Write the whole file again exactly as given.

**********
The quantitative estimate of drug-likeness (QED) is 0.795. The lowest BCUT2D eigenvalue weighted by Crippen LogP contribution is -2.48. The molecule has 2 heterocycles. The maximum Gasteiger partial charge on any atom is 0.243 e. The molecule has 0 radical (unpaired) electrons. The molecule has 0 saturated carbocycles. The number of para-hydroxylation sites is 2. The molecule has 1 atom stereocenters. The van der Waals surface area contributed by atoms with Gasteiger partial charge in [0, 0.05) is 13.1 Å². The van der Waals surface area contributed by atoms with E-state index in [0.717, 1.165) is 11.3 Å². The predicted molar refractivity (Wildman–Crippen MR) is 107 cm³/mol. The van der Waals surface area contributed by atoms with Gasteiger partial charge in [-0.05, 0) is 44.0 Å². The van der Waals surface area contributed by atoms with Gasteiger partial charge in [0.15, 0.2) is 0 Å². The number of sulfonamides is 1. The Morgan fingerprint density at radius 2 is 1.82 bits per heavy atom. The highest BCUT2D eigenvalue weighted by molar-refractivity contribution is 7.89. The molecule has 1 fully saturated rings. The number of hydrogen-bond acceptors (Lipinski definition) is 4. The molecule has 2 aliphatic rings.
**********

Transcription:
The quantitative estimate of drug-likeness (QED) is 0.795. The lowest BCUT2D eigenvalue weighted by Crippen LogP contribution is -2.48. The molecule has 2 heterocycles. The maximum Gasteiger partial charge on any atom is 0.243 e. The molecule has 0 radical (unpaired) electrons. The molecule has 0 saturated carbocycles. The number of para-hydroxylation sites is 2. The molecule has 1 atom stereocenters. The van der Waals surface area contributed by atoms with Gasteiger partial charge in [0, 0.05) is 13.1 Å². The van der Waals surface area contributed by atoms with E-state index in [0.717, 1.165) is 11.3 Å². The predicted molar refractivity (Wildman–Crippen MR) is 107 cm³/mol. The van der Waals surface area contributed by atoms with Gasteiger partial charge in [-0.05, 0) is 44.0 Å². The van der Waals surface area contributed by atoms with Gasteiger partial charge in [0.15, 0.2) is 0 Å². The number of sulfonamides is 1. The Morgan fingerprint density at radius 2 is 1.82 bits per heavy atom. The highest BCUT2D eigenvalue weighted by molar-refractivity contribution is 7.89. The molecule has 1 fully saturated rings. The number of hydrogen-bond acceptors (Lipinski definition) is 4. The molecule has 2 aliphatic rings.